Elizabeth Gilbert in the book Eat, Pray, Love: One Woman’s Search for Eve… describes the “physics of the quest”, a force of nature that governs the laws of the spiritual journey. It states that if you’re brave enough to leave behind everything familiar and embark on a truth-seeking journey, accept everyone you meet as a teacher and forgive yourself for difficult realities; then truth will not be withheld from you. Several minds from both the East and the West have communicated this idea of spiritual science and Hinduism. One of the key Eastern minds elucidating this for common minds was Swami Chinmayananda, the inspiration behind the Chinmaya Mission, a Hindu spiritual organisation spread across more than 26 countries.
Swami Chinmayananda was an Indian spiritual teacher who transformed from being an agnostic to delving deeply into the purpose of life and its cause and effect. He communicated the tenets of Hinduism as a spiritual science not just in India but worldwide, including at the United Nations (UN). In his 1992 address to the UN, which was themed ‘Planet in Crisis’, he emphasised the importance of interconnection and how it can bring peace.
Swami Chinmayananda was a proponent of the usefulness of theories of interconnection from the Eastern metaphysical perspective. He specialised in Advaita Vedanta which roots out any man-made divisions and is centered around the idea that one divisible facet governs man, woman, nature and beings. Evolution of thoughts catalyzes this phenomenon. Several theorists and philosophers of interconnection in the West also maintained this idea; one such was Pierre Teilhard de Chardin through his thesis of the phenomenon of man (Le Phénomène humain).
Swami Chinmayananda believed in inclusion and was famously described as a “teacher” by Pritish Nandy in one of his interviews. Prime Minister Narendra Modi described his uniqueness in enabling social cohesion while releasing a commemorative coin in 2015. He described him as a teacher enabling access to spiritual science for people of all communities, sans caste, creed, gender, or any other man-made divisions. He wanted maximum number of people to benefit from the knowledge of Vedanta and believed that the individual is the catalyst to the change we aspire to see. He was one of India’s dynamic trans-national non-state public diplomats for Vedanta.
Swami Chinmayananda emphasised the scientific rigour of Hinduism in his presentations. In his address at the UN, he distinguished Vedanta as a subjective science. He always alluded to the importance of the subjective science for which he was a domain expert. For him, what mattered was internal inquiry through reason, rationale and logic, which eventually substantiates to us what our real potential is, enabling us to solve challenges from the standpoint of the truth. In this famous address at the UN, he declared that “through individual perfection alone, world perfection is possible.”
Swami Chinmayananda urged everyone to be evaluative thinkers by examining ourselves first. He stated that all Eastern subjective thinkers “scientifically observed, analysed, and collected all the data and came to the conclusion that the quality and types of thoughts that arise in you are ordered by your own intellectual convictions.” Analysing ourselves can help us rise above and think of all as one. He emphasised this in the Vedic chants, such as in the Purushasuktam, which enshrines we are “One Divine Person, One Divine living organism”.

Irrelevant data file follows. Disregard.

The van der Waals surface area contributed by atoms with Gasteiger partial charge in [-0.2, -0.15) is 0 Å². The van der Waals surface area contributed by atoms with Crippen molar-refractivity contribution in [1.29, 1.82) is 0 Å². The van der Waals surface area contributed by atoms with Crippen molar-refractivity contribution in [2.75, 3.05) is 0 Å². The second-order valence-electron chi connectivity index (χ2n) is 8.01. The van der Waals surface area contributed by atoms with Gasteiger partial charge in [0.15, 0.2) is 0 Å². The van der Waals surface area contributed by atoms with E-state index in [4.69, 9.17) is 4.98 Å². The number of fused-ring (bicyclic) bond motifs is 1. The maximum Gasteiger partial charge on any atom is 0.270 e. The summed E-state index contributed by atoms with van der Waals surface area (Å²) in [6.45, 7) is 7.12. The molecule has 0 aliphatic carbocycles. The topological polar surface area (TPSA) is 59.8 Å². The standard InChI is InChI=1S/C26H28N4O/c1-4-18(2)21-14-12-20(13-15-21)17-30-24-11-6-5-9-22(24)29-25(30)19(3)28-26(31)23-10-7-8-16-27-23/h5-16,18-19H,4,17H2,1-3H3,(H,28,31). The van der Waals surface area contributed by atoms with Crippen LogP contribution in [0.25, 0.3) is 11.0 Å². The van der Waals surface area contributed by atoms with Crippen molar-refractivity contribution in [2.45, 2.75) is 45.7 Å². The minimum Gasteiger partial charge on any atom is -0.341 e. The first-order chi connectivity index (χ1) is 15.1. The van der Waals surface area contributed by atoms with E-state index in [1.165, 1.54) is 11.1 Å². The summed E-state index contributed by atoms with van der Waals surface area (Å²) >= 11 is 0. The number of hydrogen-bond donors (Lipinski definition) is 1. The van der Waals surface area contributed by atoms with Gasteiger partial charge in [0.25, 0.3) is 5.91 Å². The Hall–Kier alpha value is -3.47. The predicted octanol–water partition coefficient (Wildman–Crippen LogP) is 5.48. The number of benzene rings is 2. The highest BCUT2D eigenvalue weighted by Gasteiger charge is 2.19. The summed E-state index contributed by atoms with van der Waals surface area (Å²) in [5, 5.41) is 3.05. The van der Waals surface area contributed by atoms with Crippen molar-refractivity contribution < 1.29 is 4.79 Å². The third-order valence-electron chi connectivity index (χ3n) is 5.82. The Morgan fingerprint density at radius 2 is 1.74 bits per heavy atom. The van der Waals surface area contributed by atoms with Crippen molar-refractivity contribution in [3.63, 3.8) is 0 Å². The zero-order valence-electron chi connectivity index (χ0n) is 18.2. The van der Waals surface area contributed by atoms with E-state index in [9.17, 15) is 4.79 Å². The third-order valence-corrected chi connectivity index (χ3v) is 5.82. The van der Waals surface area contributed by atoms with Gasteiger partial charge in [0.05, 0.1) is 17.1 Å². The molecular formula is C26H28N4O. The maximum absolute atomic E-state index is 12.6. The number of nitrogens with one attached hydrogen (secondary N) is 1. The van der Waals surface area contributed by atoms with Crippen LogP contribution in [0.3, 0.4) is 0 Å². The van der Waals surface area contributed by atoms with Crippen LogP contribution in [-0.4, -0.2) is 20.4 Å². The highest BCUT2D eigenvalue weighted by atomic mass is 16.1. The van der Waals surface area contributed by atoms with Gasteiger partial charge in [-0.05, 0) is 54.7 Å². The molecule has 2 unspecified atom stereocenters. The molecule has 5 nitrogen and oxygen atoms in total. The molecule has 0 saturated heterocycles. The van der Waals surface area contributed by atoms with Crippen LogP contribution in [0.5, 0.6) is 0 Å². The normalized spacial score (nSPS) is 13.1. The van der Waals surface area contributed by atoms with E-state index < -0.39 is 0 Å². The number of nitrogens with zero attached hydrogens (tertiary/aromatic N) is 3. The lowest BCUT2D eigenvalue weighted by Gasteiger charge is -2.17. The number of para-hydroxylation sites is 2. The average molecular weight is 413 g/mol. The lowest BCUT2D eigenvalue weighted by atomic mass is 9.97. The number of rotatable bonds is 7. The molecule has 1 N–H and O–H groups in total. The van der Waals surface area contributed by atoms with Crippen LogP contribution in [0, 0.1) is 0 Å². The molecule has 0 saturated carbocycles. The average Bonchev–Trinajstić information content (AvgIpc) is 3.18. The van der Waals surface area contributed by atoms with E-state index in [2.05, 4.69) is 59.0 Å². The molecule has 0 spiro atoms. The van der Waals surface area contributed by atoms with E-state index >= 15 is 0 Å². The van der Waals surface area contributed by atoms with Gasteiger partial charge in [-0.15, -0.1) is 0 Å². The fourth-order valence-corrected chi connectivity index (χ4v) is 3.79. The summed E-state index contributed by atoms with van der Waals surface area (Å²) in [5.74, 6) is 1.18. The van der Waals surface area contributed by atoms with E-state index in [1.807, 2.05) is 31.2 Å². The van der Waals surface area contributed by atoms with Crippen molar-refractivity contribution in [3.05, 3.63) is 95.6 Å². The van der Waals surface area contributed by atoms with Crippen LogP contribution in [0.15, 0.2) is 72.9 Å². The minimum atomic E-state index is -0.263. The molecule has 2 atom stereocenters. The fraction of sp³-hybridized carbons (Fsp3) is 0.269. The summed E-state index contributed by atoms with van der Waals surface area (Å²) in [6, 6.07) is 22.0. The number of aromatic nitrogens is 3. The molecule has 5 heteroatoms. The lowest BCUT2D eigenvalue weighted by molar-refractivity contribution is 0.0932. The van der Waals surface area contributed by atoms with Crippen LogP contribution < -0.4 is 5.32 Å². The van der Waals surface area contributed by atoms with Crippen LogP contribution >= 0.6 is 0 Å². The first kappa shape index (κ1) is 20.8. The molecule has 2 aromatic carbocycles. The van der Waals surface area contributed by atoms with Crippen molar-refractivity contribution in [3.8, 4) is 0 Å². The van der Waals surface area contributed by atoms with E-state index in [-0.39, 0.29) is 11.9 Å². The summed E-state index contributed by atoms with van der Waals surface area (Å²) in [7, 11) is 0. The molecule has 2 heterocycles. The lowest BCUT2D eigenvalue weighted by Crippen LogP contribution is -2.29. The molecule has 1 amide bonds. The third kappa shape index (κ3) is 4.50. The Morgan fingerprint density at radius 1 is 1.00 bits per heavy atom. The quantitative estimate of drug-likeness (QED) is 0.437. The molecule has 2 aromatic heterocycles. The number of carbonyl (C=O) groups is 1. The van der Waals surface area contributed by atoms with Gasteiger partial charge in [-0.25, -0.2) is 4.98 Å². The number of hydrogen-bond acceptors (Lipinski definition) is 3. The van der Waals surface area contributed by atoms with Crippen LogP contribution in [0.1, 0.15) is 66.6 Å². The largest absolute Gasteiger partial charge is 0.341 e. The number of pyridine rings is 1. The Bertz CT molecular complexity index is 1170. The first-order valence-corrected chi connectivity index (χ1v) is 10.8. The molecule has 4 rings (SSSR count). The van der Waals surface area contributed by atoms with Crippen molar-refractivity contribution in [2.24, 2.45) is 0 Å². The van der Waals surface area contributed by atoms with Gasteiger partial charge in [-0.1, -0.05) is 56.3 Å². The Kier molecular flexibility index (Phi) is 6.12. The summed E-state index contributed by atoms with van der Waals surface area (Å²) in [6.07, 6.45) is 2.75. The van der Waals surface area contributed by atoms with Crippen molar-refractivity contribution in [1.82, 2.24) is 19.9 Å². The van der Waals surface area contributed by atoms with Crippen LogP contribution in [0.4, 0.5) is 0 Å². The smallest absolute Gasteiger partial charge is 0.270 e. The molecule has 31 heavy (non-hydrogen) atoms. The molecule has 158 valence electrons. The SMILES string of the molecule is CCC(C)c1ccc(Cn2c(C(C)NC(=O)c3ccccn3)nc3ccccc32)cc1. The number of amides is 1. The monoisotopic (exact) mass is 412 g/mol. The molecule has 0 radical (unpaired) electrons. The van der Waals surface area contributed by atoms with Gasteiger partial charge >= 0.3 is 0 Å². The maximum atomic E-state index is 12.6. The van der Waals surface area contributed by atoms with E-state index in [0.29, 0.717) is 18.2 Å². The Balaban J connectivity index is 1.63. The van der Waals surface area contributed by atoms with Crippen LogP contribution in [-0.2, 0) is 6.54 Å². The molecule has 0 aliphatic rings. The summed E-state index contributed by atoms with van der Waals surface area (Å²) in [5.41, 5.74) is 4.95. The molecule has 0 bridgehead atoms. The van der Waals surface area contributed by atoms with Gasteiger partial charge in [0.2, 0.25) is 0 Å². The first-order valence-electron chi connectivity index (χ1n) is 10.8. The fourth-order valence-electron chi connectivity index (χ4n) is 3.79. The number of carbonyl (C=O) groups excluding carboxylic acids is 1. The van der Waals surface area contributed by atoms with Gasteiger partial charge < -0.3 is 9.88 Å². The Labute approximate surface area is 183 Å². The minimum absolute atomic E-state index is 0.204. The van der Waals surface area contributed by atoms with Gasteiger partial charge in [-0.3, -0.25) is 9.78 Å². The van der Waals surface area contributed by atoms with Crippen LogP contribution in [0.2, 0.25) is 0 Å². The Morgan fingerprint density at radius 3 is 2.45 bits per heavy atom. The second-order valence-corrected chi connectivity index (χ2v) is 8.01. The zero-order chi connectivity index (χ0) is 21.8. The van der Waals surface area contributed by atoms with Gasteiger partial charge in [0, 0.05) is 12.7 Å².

Swami Chinmayananda’s teachings remain relevant today and always. He emphasised the importance of rising above animosities and focusing on interconnection. In the 21st century, where we face pandemics, poverty and unemployment, can we solve these challenges alone? We need to recognise our potential, fix ourselves, and come together to create a better world. This was nothing but his lifelong pursuit. Swami Chinmayananda’s teachings were not just consistent with the principles of Vedanta, but it mirrored ideas of Swami Vivekananda. Today, thinkers like the astrophysicist Neil Degrasse Tyson in the US also reiterate some of these ideas in their works that both these spiritual giants of India stood for and espoused.
Values play a critical role in a nation’s soft power, and Swami Chinmayananda believed that right thinking and good values are vital components of our efforts. His teachings in Vedanta prepared individuals to face challenges and equipped them with mental strength, fortitude and the courage to confront obstacles.
One of his key objectives was to facilitate a dialogue between Eastern and Western thinkers, which, in my view, is relevant in today’s time and age. In what has come to be known as “cultural exchanges” today, in his time, he wanted to Western thinkers to visit India and participate in dialogue with Eastern minds, centred on mutuality. Towards this end, he visited close to 26 universities in the US and invited them to study in India and understand the country’s civilisational wisdom. The Chinmaya International Foundation, premised on Adi Shankaracharya’s maternal birthplace in Melpazhur Mana, is furthering this objective of his. He believed this would bring about an integrative approach to teaching the youth the scientific rigour of Eastern thought, especially Hinduism. In the hyperventilating age of social media, these integrative discussion spaces, virtual or otherwise, have to be revived and reignited as an ode to this spiritual teacher.
On May 8, his 107th birth anniversary, we remember Swami Chinmayananda as a communicator of spiritual and life sciences, who helped people not only in India but around the world to develop their mental strength and fortitude, enabling them to confront and overcome the challenges of life.